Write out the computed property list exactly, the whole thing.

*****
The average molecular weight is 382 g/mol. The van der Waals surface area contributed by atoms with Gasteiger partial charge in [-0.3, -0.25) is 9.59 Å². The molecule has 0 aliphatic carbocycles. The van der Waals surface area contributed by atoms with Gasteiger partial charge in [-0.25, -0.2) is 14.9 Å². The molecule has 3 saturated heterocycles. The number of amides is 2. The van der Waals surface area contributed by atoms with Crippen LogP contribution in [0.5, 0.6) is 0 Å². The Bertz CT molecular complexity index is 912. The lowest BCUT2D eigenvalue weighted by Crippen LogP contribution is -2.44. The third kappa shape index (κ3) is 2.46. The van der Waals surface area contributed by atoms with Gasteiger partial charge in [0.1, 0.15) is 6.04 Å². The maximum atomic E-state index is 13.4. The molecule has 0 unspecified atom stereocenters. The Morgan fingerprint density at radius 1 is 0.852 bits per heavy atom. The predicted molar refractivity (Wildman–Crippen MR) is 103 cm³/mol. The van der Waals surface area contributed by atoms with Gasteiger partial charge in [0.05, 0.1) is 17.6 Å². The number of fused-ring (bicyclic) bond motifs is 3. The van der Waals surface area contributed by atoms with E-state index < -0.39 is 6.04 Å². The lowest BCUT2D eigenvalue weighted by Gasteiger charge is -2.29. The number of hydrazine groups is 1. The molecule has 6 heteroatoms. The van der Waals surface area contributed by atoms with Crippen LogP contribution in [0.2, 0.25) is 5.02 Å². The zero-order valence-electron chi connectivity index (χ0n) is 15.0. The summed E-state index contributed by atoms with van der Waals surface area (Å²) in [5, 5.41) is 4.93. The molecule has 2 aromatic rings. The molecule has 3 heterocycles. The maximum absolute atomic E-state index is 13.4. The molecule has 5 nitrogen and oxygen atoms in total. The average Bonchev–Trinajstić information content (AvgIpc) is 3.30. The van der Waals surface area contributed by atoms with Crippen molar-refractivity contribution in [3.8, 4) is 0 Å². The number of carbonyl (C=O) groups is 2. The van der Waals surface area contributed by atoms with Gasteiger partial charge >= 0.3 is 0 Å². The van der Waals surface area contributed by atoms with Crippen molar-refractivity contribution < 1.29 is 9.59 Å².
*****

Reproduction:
The average molecular weight is 382 g/mol. The van der Waals surface area contributed by atoms with Gasteiger partial charge in [-0.3, -0.25) is 9.59 Å². The molecule has 0 aliphatic carbocycles. The van der Waals surface area contributed by atoms with Gasteiger partial charge in [-0.25, -0.2) is 14.9 Å². The molecule has 3 saturated heterocycles. The number of amides is 2. The van der Waals surface area contributed by atoms with Crippen LogP contribution in [0.5, 0.6) is 0 Å². The Bertz CT molecular complexity index is 912. The lowest BCUT2D eigenvalue weighted by Crippen LogP contribution is -2.44. The third kappa shape index (κ3) is 2.46. The van der Waals surface area contributed by atoms with Gasteiger partial charge in [0.1, 0.15) is 6.04 Å². The maximum atomic E-state index is 13.4. The molecule has 0 unspecified atom stereocenters. The Morgan fingerprint density at radius 1 is 0.852 bits per heavy atom. The predicted molar refractivity (Wildman–Crippen MR) is 103 cm³/mol. The van der Waals surface area contributed by atoms with Gasteiger partial charge in [0.05, 0.1) is 17.6 Å². The number of fused-ring (bicyclic) bond motifs is 3. The van der Waals surface area contributed by atoms with E-state index < -0.39 is 6.04 Å². The lowest BCUT2D eigenvalue weighted by Gasteiger charge is -2.29. The number of hydrazine groups is 1. The molecule has 6 heteroatoms. The van der Waals surface area contributed by atoms with Crippen LogP contribution in [0.2, 0.25) is 5.02 Å². The zero-order valence-electron chi connectivity index (χ0n) is 15.0. The summed E-state index contributed by atoms with van der Waals surface area (Å²) in [5, 5.41) is 4.93. The molecule has 2 aromatic rings. The molecule has 3 heterocycles. The maximum absolute atomic E-state index is 13.4. The molecule has 5 nitrogen and oxygen atoms in total. The average Bonchev–Trinajstić information content (AvgIpc) is 3.30. The van der Waals surface area contributed by atoms with Crippen molar-refractivity contribution in [3.8, 4) is 0 Å². The number of carbonyl (C=O) groups is 2. The van der Waals surface area contributed by atoms with Gasteiger partial charge >= 0.3 is 0 Å². The van der Waals surface area contributed by atoms with Crippen molar-refractivity contribution < 1.29 is 9.59 Å².